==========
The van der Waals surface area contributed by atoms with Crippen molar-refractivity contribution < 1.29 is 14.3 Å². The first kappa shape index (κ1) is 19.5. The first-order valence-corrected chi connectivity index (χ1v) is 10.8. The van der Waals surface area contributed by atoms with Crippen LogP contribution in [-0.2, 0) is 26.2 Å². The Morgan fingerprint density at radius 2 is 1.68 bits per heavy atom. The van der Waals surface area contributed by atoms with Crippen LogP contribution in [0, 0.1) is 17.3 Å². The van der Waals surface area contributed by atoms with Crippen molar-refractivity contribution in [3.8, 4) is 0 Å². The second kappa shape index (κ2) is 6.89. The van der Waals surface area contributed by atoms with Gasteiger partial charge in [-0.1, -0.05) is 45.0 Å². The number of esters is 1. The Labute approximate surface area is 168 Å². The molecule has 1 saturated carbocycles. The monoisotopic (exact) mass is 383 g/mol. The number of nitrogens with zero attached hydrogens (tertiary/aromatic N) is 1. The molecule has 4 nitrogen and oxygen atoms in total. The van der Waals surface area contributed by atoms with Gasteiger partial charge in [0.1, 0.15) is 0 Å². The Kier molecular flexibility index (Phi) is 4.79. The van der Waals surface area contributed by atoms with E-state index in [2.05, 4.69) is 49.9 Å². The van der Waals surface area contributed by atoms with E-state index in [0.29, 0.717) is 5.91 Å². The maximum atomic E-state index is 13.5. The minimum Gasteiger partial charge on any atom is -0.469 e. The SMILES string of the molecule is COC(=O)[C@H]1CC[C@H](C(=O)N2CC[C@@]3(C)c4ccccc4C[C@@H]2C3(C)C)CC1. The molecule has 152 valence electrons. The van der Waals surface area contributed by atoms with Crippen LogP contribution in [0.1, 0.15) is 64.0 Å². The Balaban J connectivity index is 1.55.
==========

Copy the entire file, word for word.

The van der Waals surface area contributed by atoms with Crippen molar-refractivity contribution < 1.29 is 14.3 Å². The first kappa shape index (κ1) is 19.5. The first-order valence-corrected chi connectivity index (χ1v) is 10.8. The van der Waals surface area contributed by atoms with Crippen LogP contribution in [-0.2, 0) is 26.2 Å². The Morgan fingerprint density at radius 2 is 1.68 bits per heavy atom. The van der Waals surface area contributed by atoms with Crippen LogP contribution in [0, 0.1) is 17.3 Å². The van der Waals surface area contributed by atoms with Crippen molar-refractivity contribution in [3.8, 4) is 0 Å². The second kappa shape index (κ2) is 6.89. The van der Waals surface area contributed by atoms with Gasteiger partial charge in [-0.1, -0.05) is 45.0 Å². The number of esters is 1. The Labute approximate surface area is 168 Å². The molecule has 1 saturated carbocycles. The monoisotopic (exact) mass is 383 g/mol. The number of nitrogens with zero attached hydrogens (tertiary/aromatic N) is 1. The molecule has 4 nitrogen and oxygen atoms in total. The van der Waals surface area contributed by atoms with Gasteiger partial charge in [0.1, 0.15) is 0 Å². The Kier molecular flexibility index (Phi) is 4.79. The van der Waals surface area contributed by atoms with E-state index in [2.05, 4.69) is 49.9 Å². The van der Waals surface area contributed by atoms with E-state index in [0.29, 0.717) is 5.91 Å². The maximum atomic E-state index is 13.5. The minimum Gasteiger partial charge on any atom is -0.469 e. The SMILES string of the molecule is COC(=O)[C@H]1CC[C@H](C(=O)N2CC[C@@]3(C)c4ccccc4C[C@@H]2C3(C)C)CC1. The molecule has 152 valence electrons. The van der Waals surface area contributed by atoms with Crippen LogP contribution in [0.1, 0.15) is 64.0 Å². The Balaban J connectivity index is 1.55.